The primary conceit of Assassin’s Creed, however, is that movement always carries with it a certain specific destination, and (often lethal) purpose: whether in pursuit of a fleeing target, or attempting to gain a vantage point on an unsuspecting guard, the player character’s movements are always purposeful, performed with a strictly utilitarian function. Consequently, as much as one may delight in the fluidity of the animations, and the accuracy of the actions captured, the act of navigation will always remain little more than one more component in a vast, deadly toolbox. The very mechanics of parkour in the Assassin’s Creed series reflect this as well. Movement is restricted to no more than two commands at most; one, which specifies the direction, and another, to signify a transition from a ‘normal’ state to an ‘active’ state. Rarely are players required to consider the meaning of their movements, or even the motivation behind them. They simply have to press a series of buttons to let the game know that they now want to ‘free run’ (an ironic name, given the real-world distinction between parkour and freerunning), point in a direction, and watch as their character scales, vaults, and hurls over all obstacles in the way with minimal effort. While Assassin’s Creed may have been a pioneer in bringing parkour as a viable means of in-game navigation to the public attention, it captured at most its utilitarian aspect while eschewing the grace and challenge vital to it. Consequently, it remains at best a crude and distilled approximation of what parkour actually is: a blunt tool, another trick in the assassin’s magic sleeve of lethal gadgets, no more different or extraordinary than a concealed blade thrust into the neck of an unsuspecting guard.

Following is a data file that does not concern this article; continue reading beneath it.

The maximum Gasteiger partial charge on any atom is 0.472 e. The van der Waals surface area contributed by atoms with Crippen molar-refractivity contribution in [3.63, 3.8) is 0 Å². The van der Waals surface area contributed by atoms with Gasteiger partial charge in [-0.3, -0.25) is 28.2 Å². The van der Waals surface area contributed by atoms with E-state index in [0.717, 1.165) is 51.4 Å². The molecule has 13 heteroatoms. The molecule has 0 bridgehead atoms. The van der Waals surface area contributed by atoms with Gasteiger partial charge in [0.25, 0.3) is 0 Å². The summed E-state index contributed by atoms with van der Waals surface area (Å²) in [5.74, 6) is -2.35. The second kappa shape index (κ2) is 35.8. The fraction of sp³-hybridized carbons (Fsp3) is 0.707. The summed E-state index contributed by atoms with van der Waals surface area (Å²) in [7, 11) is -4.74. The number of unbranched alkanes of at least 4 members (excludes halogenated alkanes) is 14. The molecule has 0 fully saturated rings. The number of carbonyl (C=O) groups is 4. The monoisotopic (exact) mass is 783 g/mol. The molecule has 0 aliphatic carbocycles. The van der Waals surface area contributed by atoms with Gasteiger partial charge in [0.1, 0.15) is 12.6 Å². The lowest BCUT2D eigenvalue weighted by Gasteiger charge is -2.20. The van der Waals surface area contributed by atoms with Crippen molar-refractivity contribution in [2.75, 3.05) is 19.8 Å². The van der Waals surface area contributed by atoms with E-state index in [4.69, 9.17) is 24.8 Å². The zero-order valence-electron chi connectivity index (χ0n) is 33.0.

On the opposite side of the spectrum is the Mirror’s Edge series. Rightfully recognized as one of the first and only games to properly capture the essence of parkour, Mirror’s Edge stands as a tremendous realization of parkour as not just a locomotive gimmick, but an art form as well. Faith, the protagonist and player character of Mirror’s Edge and its upcoming reboot Mirror’s Edge: Catalyst, uses her considerable athletic prowess as a ‘Runner’ to act as a courier of compromising messages between various cells of the resistance, rather than acting as an agent of violence herself. Where her fellow resistance members seek to dismantle the corrupt forces eating away at their gleaming metropolis through a variety of infernal machinations and devious plots aimed directly at exposing them, she instead is able to resist not just the forces which oppress her (quite literally, too, in the form of the black-suited guards who show up at various points in the game), but the physical boundaries of the city itself.